Bagh Singh, an associate of Neta ji Subhash Chander Bose, is one among those who spend the precious days of youth in struggling for the freedom of India and have been forgotten by all those who breath in the free India at the cost of their great sacrifices.

“I am not at all pained as I am one among the forgotten lot of the freedom fighters because I had never thought of a life but only of fight and death during the freedom struggle. I never thought of ‘receiving’ but of ‘ giving’ only so I was least pained by the present situations as my expectations were very low,” Bagh Singh told The Tribune.

Bagh Singh was born on June 16, 1921 at Tripal Dharghata village in Dhera subdivision of this district and lost his father and brother when he had just passed class IX examination and to feed his family he joined the Indian Signal Core of the British Government at Jabalpur in 1940 as a wireless operator. He said that British Government did not believe the Indian youths serving the British Army so the Indians could not use the wireless sets independently.

In August 1941 Bagh Singh went to Iraq, Iran and Africa. “During time of war in Africa while setting the frequencies of his wireless set I tuned in to Azad Hind Radio (AHR) - voicing from Berlin running by Indian Freedom Fighters Mohd. Iqbal Shardai and Sardar Ajeet Singh, uncle of Martyr Baghat Singh,” he remembers clearly.

He said every word pierced the heart and this kindled the inspiration in him for joining the freedom struggle and to see India as a free and Independent country. He called other three Indian collogues, Sardar Jaswant Singh of Rawalpindi, Sardar Sooraj Singh of Taran Taran and Sardar Balwant Singh of Ferozepur and starting listening AHR but were caught by British Army commandant while listening AHR and were arrested and Court Marshaled.

“Indian German forces attacked the camp where all three Indians were being court marshaled,” says Bhag Singh. He managed to escape during the attack. He traveled by a ship, which was attacked by the German forces in the sea and two ships sank before his eyes and 246 people from his ship jumped into the sea to swim across the sea to the shore, which was 500 kms away.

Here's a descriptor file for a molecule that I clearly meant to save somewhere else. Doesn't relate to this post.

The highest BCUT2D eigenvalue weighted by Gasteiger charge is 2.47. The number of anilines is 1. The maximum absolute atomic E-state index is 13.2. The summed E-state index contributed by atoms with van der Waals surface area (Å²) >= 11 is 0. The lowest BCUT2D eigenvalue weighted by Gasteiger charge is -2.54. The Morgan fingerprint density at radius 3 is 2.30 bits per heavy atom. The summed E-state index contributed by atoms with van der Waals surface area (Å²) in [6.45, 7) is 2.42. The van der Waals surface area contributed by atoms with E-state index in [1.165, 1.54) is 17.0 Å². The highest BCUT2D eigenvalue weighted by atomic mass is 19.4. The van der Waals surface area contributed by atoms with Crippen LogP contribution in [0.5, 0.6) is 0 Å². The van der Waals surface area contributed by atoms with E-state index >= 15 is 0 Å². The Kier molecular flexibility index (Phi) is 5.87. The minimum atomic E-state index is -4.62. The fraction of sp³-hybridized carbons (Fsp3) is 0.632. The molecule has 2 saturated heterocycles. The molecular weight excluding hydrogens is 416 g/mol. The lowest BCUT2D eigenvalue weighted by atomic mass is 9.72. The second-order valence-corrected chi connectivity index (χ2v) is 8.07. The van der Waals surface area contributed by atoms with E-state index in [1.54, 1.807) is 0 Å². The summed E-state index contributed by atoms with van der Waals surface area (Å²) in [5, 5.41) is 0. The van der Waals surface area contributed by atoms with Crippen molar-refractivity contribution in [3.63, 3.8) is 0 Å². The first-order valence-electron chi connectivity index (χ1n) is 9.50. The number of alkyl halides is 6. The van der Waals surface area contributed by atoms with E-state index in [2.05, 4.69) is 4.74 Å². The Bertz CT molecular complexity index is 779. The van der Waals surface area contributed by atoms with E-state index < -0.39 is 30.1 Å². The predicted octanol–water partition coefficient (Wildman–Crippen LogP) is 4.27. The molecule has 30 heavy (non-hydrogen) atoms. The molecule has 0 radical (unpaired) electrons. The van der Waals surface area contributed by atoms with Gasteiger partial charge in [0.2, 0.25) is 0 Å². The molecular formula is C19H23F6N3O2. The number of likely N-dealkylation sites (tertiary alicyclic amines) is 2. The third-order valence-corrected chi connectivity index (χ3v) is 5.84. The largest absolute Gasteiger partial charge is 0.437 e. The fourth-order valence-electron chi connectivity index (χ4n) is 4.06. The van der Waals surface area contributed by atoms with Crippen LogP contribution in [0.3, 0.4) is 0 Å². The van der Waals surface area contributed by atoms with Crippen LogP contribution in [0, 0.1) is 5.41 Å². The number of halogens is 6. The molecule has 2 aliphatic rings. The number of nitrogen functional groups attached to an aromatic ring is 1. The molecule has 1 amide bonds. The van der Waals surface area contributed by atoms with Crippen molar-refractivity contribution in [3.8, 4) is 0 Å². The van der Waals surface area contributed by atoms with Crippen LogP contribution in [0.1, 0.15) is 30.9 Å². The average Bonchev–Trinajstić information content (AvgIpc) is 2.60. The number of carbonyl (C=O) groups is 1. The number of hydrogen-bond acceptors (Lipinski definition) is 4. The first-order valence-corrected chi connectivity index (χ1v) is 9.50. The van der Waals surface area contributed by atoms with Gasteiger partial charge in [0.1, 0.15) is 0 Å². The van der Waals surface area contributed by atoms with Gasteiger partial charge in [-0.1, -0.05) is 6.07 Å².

Bagh Singh remembers the moment when he for the first confronted death in the ship when Captain of the ship told remaining 30 persons including him that he would not allow them to jump out of the ship as the water tank of the ship was damaged and ship would sink if they jump out. He threatened them that he would shoot them dead to maintain the balance of the ship with the wait of their dead bodies.

The Ship reached Greece coast and as POW he was taken to Italy where he had his first meeting with Neta Ji Subhash Chander Bose on January 27 and 28 in 1942. He remembers Neta ji coming to the dining table in civil and enjoying the dinner with INA personals.

He joined Indian National Army (INA) as wireless operator and visited Denmark, Poland, Ukraine, Holland, Belgium and France. At Narmandi in France following a parachute attack by the enemies he managed to reach Switzerland after crossing Niples Volcano after walking continuously for 90 hours.

In August 1945 Bagh Singh was arrested by the enemies and imprisoned in different jails of Europe, Dresden, Alsip jail before he was shifted to Multan and Bhadurghar jail. He said in the Terpoli  jail the Indian prisoners were given 250 gms of bread and one cup of water during 48 hours and in Bhadurgarh jail sand bags were kept on their back and were asked to run and from behind British forces were showering the bullets on them resulting in death of 250 prisoners in three days.

“I managed to save myself by lying down with the sand bag just on my back after hearing the first gun shot fired by the British forces from behind.” His trial was conducted for three cases in Red Fort and in February 1946 Bagh Singh was released. He is now living a life of a forgotten freedom fighter in his native village of Tripal Dharghata. During his conversation with The Tribune Mr. Bagh Singh broke down number of times. He said, “ The present India was not the India of Neta Ji Subhash Chander Bose’s and Swami Vivekananda’s dreams that pains me the most”.